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I have a design question: let me expalin in simple example:

Public class A()
{
public static HashMap map = new HashMap();
public static String url = "default";
static {
  getJson();
}

//url getters and setters are defined

public static getJson() {
//code which uses url to get json and populate hashmap
}
public string getresult(String key) {
//uses hashmap to send result.
}

I am using static initialization block because i want to get json only once.

public class B {

//here I want to change url and call getJson method. If i call A.setUrl() then before setting url, A.getJson () method is called as it is in static initialization block.how can i set url first and then call getJson().

//is this a bad design?

}
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3  
Anything is a mutable static is likely to be very bad design. If you only want a single instance of something in a particular context, only construct it once in that context. –  Tom Hawtin - tackline Aug 6 '12 at 19:28
    
As an aside, are you using raw types because you're targeting Java versions older than 1.5? –  hertzsprung Aug 6 '12 at 20:02

3 Answers 3

up vote 2 down vote accepted

Yes, it is bad design:

  1. It is impossible to customize where A gets its data from without modifying the definition of A. Among other things, this prevents unit testing (as you probably don't want to fail the unit test if the network is unavailable ...).
  2. If initialization fails (for instance because the remote URL is currently unavailable), you can't easily catch that exception, as you don't know which access triggered loading. You can't throw a checked exception from a static initializer. You can't retry initialization either (all subsequent access immediately result in an exception).

If you must access A through a static field, I'd recommend:

public class A {
    private static Map<String, String> map;

    /** must be invoked before get is first called */
    public static void init(Map<String, String> newmap) {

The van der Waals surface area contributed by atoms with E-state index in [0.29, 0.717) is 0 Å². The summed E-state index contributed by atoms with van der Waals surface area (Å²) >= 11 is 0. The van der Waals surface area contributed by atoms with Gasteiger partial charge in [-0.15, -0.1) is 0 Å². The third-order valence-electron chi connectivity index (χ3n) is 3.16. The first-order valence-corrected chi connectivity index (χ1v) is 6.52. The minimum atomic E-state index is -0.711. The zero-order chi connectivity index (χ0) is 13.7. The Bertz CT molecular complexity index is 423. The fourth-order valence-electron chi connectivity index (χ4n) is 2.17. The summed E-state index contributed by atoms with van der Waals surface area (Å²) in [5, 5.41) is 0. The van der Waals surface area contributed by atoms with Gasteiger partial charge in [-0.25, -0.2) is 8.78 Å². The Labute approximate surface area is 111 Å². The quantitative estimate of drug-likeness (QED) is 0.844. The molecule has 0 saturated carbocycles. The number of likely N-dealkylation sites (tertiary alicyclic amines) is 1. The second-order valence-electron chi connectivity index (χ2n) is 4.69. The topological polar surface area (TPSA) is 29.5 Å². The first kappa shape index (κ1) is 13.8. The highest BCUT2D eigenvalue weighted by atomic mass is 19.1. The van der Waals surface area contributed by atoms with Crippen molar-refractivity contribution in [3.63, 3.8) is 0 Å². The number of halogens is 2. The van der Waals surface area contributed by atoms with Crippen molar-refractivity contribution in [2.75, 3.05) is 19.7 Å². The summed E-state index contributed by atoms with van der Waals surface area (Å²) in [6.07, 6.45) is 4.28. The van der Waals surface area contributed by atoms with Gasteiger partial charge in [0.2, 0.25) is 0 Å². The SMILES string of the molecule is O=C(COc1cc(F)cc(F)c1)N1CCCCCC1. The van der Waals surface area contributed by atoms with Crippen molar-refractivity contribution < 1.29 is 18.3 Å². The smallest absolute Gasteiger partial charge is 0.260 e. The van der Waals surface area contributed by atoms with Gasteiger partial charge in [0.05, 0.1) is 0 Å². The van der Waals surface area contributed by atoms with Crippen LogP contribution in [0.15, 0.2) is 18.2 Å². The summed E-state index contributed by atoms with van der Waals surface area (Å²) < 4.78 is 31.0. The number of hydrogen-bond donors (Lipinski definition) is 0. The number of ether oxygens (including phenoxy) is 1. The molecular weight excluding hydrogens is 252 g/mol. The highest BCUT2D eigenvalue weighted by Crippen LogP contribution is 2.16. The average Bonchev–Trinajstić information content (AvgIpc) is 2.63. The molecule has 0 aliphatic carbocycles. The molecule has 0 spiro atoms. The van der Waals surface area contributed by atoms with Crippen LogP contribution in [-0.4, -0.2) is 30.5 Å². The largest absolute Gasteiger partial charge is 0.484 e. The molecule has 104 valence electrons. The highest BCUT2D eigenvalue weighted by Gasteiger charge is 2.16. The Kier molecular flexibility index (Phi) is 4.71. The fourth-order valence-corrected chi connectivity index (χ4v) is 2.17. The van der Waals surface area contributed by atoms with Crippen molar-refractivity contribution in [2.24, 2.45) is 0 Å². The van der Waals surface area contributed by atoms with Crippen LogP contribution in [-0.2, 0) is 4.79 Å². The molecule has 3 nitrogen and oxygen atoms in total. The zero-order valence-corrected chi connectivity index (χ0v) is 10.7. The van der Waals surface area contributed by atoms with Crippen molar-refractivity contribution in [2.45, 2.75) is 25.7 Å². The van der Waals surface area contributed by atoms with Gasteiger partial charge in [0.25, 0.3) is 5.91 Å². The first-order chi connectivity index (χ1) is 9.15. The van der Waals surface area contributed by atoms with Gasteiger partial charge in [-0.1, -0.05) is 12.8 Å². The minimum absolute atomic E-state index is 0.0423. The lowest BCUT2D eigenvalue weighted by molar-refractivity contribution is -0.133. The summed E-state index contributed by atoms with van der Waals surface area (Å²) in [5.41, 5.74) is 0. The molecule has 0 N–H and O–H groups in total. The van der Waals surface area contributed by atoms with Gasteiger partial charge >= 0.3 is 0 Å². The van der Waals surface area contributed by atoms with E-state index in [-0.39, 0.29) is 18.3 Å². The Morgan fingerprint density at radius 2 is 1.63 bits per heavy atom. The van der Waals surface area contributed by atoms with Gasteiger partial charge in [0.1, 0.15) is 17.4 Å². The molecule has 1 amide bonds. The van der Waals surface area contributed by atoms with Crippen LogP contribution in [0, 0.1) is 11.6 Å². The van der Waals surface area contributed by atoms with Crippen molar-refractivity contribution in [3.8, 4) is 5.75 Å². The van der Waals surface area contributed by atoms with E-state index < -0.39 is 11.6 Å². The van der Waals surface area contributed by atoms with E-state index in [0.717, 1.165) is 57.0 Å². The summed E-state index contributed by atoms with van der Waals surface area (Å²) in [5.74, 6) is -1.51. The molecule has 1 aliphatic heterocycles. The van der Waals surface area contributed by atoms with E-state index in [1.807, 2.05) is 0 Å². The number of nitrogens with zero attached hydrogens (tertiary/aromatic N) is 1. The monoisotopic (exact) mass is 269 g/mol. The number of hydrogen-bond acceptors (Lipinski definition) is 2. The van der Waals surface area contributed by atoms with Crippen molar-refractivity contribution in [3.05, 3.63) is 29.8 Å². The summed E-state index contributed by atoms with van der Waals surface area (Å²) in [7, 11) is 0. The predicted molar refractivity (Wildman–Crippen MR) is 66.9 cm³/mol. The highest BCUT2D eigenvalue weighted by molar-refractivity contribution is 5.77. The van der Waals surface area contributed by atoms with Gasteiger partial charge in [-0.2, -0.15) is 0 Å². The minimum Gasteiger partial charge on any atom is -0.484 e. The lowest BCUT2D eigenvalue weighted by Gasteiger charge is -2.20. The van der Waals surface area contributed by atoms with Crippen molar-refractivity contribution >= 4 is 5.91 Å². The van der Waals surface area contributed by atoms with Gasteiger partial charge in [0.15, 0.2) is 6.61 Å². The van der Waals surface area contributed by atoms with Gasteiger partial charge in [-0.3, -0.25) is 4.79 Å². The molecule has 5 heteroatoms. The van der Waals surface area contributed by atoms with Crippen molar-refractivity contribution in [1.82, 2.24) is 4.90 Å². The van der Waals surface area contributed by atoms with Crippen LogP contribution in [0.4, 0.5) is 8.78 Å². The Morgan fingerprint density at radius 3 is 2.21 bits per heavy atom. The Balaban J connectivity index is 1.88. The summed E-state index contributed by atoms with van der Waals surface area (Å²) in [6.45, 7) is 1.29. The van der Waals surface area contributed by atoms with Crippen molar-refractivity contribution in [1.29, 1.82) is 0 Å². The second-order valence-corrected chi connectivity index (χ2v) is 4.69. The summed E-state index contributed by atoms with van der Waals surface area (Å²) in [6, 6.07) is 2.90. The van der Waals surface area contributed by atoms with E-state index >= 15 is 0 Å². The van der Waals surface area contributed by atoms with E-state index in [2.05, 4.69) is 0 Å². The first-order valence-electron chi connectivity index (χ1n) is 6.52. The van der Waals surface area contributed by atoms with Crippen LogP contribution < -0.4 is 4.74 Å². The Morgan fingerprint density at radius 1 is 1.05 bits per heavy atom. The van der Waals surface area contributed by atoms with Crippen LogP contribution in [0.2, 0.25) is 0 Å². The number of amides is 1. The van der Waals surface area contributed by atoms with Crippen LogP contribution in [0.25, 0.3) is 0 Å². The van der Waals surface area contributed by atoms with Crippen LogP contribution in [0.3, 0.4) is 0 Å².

map = newmap;
    }

    public static String get(String key) {
        return map.get(key);
    }
}

This separates the concern of using the data from the concern of obtaining it, allowing each to be replaced and tested independently.

Also consider getting rid of static, as it enforces there is only ever one map in your entire application at the same time, which is quite inflexible. (See the second code sample in Ajay's answer for how)

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This should work I guess. Add a new method.

public static void getJson(String url) {
setUrl(url);
getJSon();
}

Static Initializers are generally a bad idea because unit testing becomes difficult .

Check out Misko Hevery's Guide to writing Testable Code.

You can rework the design by doing something like this :

public class A {
  //Add generics
  private Map map = new HashMap();
  public A(Map map){
    this.map = map;
  }
  public String getresult(String key) {
  //uses hashmap to send result.
  }

}

//Helper Class
public class URLToJSon() {
//Add private constructor
  public static Map convertUrlToJSon(String url) {
   //do the conversion and return a hashmap
  }
}

In this manner we get to follow the Single Responsibility Principle.

Now both the classes are testable as well.

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Where is the URL set? In the constructor? If so, simply do

//Normal init stuff like set url here, followed by
if (! some check for if json is set) {
     setJson();
}
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